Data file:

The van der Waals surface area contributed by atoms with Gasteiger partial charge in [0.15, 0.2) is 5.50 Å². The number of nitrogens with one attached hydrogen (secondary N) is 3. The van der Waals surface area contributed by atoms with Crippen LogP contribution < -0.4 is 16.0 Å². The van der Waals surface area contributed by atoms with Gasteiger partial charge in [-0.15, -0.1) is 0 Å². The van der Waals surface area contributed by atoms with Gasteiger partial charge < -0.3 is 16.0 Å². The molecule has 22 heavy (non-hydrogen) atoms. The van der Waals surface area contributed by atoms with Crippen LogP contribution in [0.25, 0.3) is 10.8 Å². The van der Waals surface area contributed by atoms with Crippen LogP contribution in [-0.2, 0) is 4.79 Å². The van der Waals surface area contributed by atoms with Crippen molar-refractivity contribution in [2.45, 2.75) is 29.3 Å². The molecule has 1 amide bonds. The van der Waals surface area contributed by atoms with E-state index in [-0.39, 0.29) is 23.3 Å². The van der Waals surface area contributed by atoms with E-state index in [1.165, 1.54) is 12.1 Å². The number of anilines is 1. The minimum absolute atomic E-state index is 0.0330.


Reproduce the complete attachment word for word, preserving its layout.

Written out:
The van der Waals surface area contributed by atoms with Gasteiger partial charge in [0.15, 0.2) is 5.50 Å². The number of nitrogens with one attached hydrogen (secondary N) is 3. The van der Waals surface area contributed by atoms with Crippen LogP contribution < -0.4 is 16.0 Å². The van der Waals surface area contributed by atoms with Gasteiger partial charge in [-0.15, -0.1) is 0 Å². The van der Waals surface area contributed by atoms with Gasteiger partial charge < -0.3 is 16.0 Å². The molecule has 22 heavy (non-hydrogen) atoms. The van der Waals surface area contributed by atoms with Crippen LogP contribution in [0.25, 0.3) is 10.8 Å². The van der Waals surface area contributed by atoms with Crippen LogP contribution in [-0.2, 0) is 4.79 Å². The van der Waals surface area contributed by atoms with Crippen molar-refractivity contribution in [2.45, 2.75) is 29.3 Å². The molecule has 1 amide bonds. The van der Waals surface area contributed by atoms with E-state index in [-0.39, 0.29) is 23.3 Å². The van der Waals surface area contributed by atoms with E-state index in [1.165, 1.54) is 12.1 Å². The number of anilines is 1. The minimum absolute atomic E-state index is 0.0330.